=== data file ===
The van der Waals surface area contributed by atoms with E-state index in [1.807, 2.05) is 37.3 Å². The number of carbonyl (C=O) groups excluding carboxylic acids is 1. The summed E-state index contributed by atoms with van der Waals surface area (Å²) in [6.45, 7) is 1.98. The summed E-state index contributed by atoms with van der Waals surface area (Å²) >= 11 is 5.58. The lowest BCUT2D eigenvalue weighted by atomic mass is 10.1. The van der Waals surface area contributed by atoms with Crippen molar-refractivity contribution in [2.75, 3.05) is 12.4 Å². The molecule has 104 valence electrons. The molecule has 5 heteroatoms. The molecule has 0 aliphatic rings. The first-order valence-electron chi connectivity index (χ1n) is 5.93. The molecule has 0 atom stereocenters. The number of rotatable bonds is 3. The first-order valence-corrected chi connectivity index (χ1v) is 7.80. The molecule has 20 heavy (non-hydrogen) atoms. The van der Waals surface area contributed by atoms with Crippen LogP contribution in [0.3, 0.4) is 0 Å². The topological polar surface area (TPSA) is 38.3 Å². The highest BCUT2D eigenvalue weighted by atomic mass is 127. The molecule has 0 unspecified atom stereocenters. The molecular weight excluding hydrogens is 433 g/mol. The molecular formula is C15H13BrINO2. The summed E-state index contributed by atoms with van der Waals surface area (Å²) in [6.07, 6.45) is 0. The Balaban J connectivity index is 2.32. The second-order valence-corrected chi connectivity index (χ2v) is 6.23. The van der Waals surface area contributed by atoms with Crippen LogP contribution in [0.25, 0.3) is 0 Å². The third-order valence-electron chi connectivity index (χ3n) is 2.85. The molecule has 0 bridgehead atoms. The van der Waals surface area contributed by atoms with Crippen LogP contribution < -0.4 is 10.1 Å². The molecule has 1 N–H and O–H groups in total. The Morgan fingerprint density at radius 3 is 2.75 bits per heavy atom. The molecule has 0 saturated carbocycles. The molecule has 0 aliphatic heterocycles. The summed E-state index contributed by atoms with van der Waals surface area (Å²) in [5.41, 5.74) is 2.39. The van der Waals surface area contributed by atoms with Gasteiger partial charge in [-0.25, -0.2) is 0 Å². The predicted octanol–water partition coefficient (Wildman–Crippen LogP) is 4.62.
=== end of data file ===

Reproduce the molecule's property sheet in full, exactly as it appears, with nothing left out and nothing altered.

The van der Waals surface area contributed by atoms with E-state index in [1.807, 2.05) is 37.3 Å². The number of carbonyl (C=O) groups excluding carboxylic acids is 1. The summed E-state index contributed by atoms with van der Waals surface area (Å²) in [6.45, 7) is 1.98. The summed E-state index contributed by atoms with van der Waals surface area (Å²) >= 11 is 5.58. The lowest BCUT2D eigenvalue weighted by atomic mass is 10.1. The van der Waals surface area contributed by atoms with Crippen molar-refractivity contribution in [2.75, 3.05) is 12.4 Å². The molecule has 104 valence electrons. The molecule has 5 heteroatoms. The molecule has 0 aliphatic rings. The first-order valence-electron chi connectivity index (χ1n) is 5.93. The molecule has 0 atom stereocenters. The number of rotatable bonds is 3. The first-order valence-corrected chi connectivity index (χ1v) is 7.80. The molecule has 20 heavy (non-hydrogen) atoms. The van der Waals surface area contributed by atoms with Crippen LogP contribution in [0.3, 0.4) is 0 Å². The topological polar surface area (TPSA) is 38.3 Å². The highest BCUT2D eigenvalue weighted by atomic mass is 127. The molecule has 0 unspecified atom stereocenters. The molecular weight excluding hydrogens is 433 g/mol. The molecular formula is C15H13BrINO2. The summed E-state index contributed by atoms with van der Waals surface area (Å²) in [6.07, 6.45) is 0. The Balaban J connectivity index is 2.32. The second-order valence-corrected chi connectivity index (χ2v) is 6.23. The van der Waals surface area contributed by atoms with Crippen LogP contribution in [0.25, 0.3) is 0 Å². The third-order valence-electron chi connectivity index (χ3n) is 2.85. The molecule has 0 bridgehead atoms. The van der Waals surface area contributed by atoms with Crippen LogP contribution < -0.4 is 10.1 Å². The molecule has 1 N–H and O–H groups in total. The Morgan fingerprint density at radius 3 is 2.75 bits per heavy atom. The molecule has 0 saturated carbocycles. The molecule has 0 aliphatic heterocycles. The summed E-state index contributed by atoms with van der Waals surface area (Å²) in [5.41, 5.74) is 2.39. The van der Waals surface area contributed by atoms with Gasteiger partial charge in [-0.25, -0.2) is 0 Å². The predicted octanol–water partition coefficient (Wildman–Crippen LogP) is 4.62.